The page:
In a major policy switch, the South African government is offering a deal to the people of Crossroads squatter camp outside Cape Town that could end the black shantytown's 10-year conflict with the white authorities.

Officials say 40,000 of the estimated 100,000 persons in Crossroads and adjacent squatter communities have accepted the deal, which provides that the government will legalize their presence in the Cape Town area provided they move to an officially recognized black township called Khayelitsha, two miles further from the city.

The officials say if another 30,000 accept, the government will have reached its target of reducing the squatter camp's population so that it can be developed as a black residential area.

The arrangement means the government has abandoned a decade of efforts to raze the labyrinthine slum, which made Crossroads a symbol of black resistance to the segregationist system called apartheid as the squatters defied bulldozers and demolition squads, rebuilding their flimsy shelters each time they were flattened.

It could also mean that about 70,000 persons living in Cape Town in violation of laws that limit the entry of blacks into urban areas will have their presence here legalized.

The announcement this week by Timo Bezuidenhout, the senior white official in charge of administering blacks in western Cape Province, represents the government's second policy concession to blacks in the region since 18 Crossroads residents were killed and 234 injured in clashes with the police two months ago.

The clashes were prompted by rumors that the squatter population was about to be forcibly removed to Khayelitsha. An international outcry appears to have jolted the government into reviewing its racial policy for the region.

A week after the clashes, Gerrit Viljoen, the white minister responsible for black affairs, announced that three other black townships near Cape Town whose inhabitants also were scheduled for removal to Khayelitsha would not be demolished after all.

He hinted at the time that he might reprieve Crossroads as well if about three-fourths of the inhabitants would "cooperate" by leaving the packed squatter camp voluntarily so that it could be developed as a black residential area for the remaining fourth. But this was offset by an implicit threat of forcible action if his appeal went unheeded, which appeared likely then.

Crossroads residents resisted the move because, they said, transportation costs from Khayelitsha would be higher and they feared the authorities would use the relocation to weed out "illegal" residents and send them back to distant tribal "homelands" which they left to seek work in Cape Town.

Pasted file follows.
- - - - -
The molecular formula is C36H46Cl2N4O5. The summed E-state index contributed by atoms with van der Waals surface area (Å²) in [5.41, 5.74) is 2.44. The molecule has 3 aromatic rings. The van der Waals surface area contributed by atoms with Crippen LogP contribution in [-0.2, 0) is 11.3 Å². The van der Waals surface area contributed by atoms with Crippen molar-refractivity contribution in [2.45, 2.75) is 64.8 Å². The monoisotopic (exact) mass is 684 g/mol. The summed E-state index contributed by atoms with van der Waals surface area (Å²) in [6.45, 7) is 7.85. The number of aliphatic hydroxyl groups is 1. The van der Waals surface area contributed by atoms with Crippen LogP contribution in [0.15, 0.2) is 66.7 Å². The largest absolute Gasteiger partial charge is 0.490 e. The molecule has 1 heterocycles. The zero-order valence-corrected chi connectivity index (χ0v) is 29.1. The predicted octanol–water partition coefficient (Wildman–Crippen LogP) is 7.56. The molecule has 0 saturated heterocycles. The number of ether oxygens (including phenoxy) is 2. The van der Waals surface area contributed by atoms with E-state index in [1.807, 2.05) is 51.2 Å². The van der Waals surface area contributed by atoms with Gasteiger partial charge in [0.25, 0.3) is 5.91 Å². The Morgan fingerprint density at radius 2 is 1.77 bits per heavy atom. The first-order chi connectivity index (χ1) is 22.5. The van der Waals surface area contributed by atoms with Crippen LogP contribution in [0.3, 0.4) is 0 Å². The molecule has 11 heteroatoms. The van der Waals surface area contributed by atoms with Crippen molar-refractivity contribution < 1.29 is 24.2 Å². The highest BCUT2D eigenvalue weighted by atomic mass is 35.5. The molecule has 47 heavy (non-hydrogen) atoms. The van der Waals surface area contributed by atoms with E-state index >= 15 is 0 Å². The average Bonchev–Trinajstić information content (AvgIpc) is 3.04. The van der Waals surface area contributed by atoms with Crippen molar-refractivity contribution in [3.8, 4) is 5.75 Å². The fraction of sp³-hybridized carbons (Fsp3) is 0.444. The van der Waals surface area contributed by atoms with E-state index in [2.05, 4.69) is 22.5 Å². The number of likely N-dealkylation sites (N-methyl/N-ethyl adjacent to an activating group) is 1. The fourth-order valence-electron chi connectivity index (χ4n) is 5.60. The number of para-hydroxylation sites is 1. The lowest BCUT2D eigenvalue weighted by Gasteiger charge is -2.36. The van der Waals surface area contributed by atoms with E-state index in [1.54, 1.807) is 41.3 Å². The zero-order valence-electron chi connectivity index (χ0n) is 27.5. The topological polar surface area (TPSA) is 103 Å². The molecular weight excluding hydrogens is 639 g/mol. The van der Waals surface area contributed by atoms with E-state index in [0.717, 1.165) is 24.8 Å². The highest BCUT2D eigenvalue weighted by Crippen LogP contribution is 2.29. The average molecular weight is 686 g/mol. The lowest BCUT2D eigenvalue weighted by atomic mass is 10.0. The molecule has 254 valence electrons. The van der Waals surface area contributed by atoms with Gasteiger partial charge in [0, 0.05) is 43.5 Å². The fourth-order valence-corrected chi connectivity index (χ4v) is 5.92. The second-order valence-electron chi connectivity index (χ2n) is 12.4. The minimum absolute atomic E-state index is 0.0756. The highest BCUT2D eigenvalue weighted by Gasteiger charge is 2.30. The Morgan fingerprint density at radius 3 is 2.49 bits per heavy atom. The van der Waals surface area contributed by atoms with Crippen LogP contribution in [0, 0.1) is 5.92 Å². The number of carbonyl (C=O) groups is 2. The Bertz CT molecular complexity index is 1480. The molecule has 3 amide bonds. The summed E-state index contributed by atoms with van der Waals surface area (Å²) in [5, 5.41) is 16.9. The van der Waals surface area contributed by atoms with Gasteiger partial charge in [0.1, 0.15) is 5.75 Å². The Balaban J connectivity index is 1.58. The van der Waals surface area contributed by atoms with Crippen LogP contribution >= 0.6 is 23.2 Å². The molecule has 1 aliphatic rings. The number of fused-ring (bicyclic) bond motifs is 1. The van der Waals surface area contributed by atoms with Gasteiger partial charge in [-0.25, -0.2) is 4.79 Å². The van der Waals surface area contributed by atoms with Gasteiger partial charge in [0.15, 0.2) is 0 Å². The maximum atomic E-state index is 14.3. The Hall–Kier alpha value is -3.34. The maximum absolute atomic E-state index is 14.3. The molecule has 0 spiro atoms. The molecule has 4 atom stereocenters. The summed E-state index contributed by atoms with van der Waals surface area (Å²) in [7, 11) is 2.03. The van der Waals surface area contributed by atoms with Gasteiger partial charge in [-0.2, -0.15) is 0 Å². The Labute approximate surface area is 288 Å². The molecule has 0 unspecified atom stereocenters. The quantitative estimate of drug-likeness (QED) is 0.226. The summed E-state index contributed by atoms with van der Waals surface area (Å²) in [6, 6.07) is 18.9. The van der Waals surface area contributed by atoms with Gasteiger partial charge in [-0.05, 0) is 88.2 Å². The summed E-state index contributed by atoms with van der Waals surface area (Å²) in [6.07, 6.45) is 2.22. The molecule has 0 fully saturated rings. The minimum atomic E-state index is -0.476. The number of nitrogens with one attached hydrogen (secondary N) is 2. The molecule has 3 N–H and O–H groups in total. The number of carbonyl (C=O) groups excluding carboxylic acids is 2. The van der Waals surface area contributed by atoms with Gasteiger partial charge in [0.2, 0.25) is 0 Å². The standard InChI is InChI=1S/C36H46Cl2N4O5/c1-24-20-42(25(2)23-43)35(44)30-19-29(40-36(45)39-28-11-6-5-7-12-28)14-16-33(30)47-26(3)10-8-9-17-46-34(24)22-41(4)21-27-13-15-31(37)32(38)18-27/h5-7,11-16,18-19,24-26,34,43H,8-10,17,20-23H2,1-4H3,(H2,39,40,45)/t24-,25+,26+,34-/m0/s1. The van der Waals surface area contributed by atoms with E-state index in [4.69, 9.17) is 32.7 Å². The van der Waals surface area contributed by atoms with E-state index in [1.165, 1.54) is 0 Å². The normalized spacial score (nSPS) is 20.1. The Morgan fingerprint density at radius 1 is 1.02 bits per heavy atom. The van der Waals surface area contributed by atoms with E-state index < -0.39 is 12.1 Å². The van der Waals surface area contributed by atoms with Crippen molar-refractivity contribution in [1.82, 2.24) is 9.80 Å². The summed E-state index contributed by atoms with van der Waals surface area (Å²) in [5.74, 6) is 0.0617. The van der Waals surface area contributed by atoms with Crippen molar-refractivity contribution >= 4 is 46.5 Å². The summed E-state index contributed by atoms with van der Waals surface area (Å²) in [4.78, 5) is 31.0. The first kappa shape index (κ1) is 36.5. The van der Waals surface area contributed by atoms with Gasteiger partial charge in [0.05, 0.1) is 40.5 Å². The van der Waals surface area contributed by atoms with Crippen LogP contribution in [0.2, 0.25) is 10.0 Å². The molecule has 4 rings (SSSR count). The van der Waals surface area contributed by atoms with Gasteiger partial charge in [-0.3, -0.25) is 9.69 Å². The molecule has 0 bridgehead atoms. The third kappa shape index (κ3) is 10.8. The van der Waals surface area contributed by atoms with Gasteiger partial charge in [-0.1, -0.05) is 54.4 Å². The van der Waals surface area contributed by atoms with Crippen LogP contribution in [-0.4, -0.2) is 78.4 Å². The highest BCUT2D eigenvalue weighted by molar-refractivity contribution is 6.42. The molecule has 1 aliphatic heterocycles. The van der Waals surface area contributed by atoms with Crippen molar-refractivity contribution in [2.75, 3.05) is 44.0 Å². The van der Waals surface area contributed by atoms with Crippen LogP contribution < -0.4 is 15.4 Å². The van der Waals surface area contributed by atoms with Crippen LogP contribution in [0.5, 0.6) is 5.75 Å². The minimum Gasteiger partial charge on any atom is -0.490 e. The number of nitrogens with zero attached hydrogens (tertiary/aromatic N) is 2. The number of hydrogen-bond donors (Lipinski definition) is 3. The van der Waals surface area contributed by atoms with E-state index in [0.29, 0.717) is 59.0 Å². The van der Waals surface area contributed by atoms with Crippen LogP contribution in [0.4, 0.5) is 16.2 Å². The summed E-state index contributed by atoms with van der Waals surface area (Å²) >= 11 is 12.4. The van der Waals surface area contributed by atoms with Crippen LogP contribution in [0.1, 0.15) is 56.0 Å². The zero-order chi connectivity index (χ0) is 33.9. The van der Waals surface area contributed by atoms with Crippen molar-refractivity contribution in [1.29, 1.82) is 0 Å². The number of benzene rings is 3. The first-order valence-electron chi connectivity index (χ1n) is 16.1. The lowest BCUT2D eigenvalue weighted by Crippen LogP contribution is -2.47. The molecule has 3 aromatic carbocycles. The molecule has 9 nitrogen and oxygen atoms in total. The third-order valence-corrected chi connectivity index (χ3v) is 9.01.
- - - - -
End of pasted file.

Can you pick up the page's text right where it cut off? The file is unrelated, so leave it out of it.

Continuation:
Now the government has offered to subsidize the transportation costs, and is dangling the carrot of legal status to counter the fear of repatriation.

The offer is not wholly explicit. Bezuidenhout has told the squatters their position will be legalized for 18 months if they move to a specified "site-and-service" sector of Khayelitsha, where they will be provided with tents to live in while they build new shacks. The government will reconsider their position at the end of that time, says Bezuidenhout, adding somewhat ambiguously that "there will, however, be no repatriations."

Most observers see this as an obvious maneuver to ease a politically difficult reform through the ruling National Party in two stages instead of one. Bezuidenhout has gone out of his way to publicize the pledge of no repatriation at the end of 18 months, which effectively commits the government. But so deep is the suspicion among the squatters after years of confrontation that many are still hesitant to accept the deal.

"I am still negotiating with them," Bezuidenhout said in an interview today. "I hope more will accept because I think at last we have a rational solution to the problem."

Critics of the government also have welcomed the policy change, although Sheena Duncan, president of the respected Black Sash civil rights organization, feels it is less a government concession than a victory for the squatters.

"The people of Crossroads have won their battle," she said.

Laws restricting the entry of blacks into urban areas apply throughout South Africa, but they have been particularly stringent in western Cape Province.

The official reason is that the government regards the region as the "natural home" of the 2.6 million mixed-race people called Coloreds and wants to shield them against job competition from the majority black Africans.

Another, unstated -- though possibly more trenchant -- reason is a desire by the white administration to ensure that the region where their Dutch pioneer ancestors first landed in the 17th century remains one part of the country where Africans are a minority.

The means for doing this was called the "Colored labor preference policy," which barred employers from hiring an African west of a line dissecting Cape Province unless he could certify that there was no Colored person available for the job.

As a corollary, the government stopped building houses for Africans in the western Cape. But employers continued to hire Africans, who put up their own shanties.

Three years ago, the government tried to consolidate the Cape Town Africans in a new township situated away from the "white" city, with the separate Colored townships serving as a kind of ethnic buffer.